South Asia celebrates Hindu festival of Holi
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South Asia celebrates Hindu festival of Holi

FROM Delhi to Dhaka, the Festival of Colours has kicked off in the Indian Subcontinent.

The Hindu spring festival of Holi, marking the triumph of good over evil at the end of winter, is famously marked by crowds throwing coloured powder and water at each other.

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Vendors selling coloured powder for Holi celebrations, wait for customers along a roadside in Guwahati, India, February 28, 2018. Source: Reuters/Anuwar Hazarika

During Holi, Hindus seek to forget past conflicts, forgive others and repair relationships.


A Hindu devotee, smeared in coloured powder, takes a rest on a road during a procession for Holi celebrations in Kolkata, India, February 28, 2018. Source: Reuters/Rupak De Chowdhuri

Lasting for a night and a day between Thursday and Friday this year, is a time spent with family full of laughter.


Devotees sing religious song during Holi, the Festival of Colours, in Bhaktapur, Nepal, March 1, 2018. Source: Reuters/Navesh Chitrakar

On March 1, those marking the occasion burn a bonfire to signify the victory of good over evil.


Hindu devotees walk around a bonfire during a ritual known as “Holika Dahan” which is part of Holi festival celebrations, in Ahmedabad, India March 1, 2018. Source: Reuters/Amit Dave

The tradition of throwing colour on March 2 is said to come from the legend of Hindu god Krishna, whose blue skin came from his breast milk being poisoned by the she-demon Putana.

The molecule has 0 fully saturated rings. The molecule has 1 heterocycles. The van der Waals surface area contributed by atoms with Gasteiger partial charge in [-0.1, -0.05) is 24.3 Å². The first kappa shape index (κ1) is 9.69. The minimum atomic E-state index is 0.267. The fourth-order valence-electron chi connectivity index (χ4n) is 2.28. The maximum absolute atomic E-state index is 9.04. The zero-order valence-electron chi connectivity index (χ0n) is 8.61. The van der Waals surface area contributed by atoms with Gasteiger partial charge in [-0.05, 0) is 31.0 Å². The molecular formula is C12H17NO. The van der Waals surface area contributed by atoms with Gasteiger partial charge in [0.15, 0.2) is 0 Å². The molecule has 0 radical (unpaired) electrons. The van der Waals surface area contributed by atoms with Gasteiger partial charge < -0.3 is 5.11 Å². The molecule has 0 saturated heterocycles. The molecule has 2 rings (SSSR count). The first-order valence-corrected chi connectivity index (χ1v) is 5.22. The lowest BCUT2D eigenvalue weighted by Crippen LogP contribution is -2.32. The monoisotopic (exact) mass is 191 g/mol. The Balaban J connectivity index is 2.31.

Art depicts Krishna and Radha in Hyderabad, India. Source: Shutterstock

The festival is also observed by many non-Hindus in the Subcontinent including Jains, Sikhs and Nepalese Newar Buddhists.


A woman, smeared with coloured powder, dance while celebrating Holi, the Festival of Colours, in Kathmandu, Nepal, March 1, 2018. Source: Reuters/Navesh Chitrakar

The festival is no stranger to controversy, sparking accusations of cultural appropriation in the West and anger among Indian women’s groups who say that men use the occasion it to harass women.


College students shout slogans against what they say is hooliganism by men in the name of the Hindu festival Holi, in New Delhi, India, March 1, 2018. Source: Reuters/Saumya Khandelwal

While most play and sing songs, some have added local variations to the festival, delving deep into Hindu mythology.


Women offer prayers inside a temple during Holi celebrations in Ahmedabad, India, March 1, 2018. Source: Reuters/Amit Dave

In the northern town of Barsana, women wield wooden sticks to beat up men singing risque songs in a version called “Lathmar”, or stick-wielding Holi.


Source: Reuters/Adnan Abidi

The ritual draws on a story about Hindu god Krishna, who was chased away by women in Barsana while he wooed his beloved. Echoing that practice, women hurl sticks at men, who try to escape. Those who get caught are made to wear women’s clothing and dance.


A widow daubed in colours takes part in Holi celebrations in the town of Vrindavan in the northern state of Uttar Pradesh, India, February 27, 2018. Source: Reuters/Adnan Abidi

Celebrations begin a week early in the town of Vrindavan, Krishna’s birthplace.

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The town is home to Hindu widows who are made to forgo adornments and cannot return to their families after the death of their husbands. But on Holi, they sing and dance and play with colours before they go back to their sequestered lives.

Additional reporting from Reuters.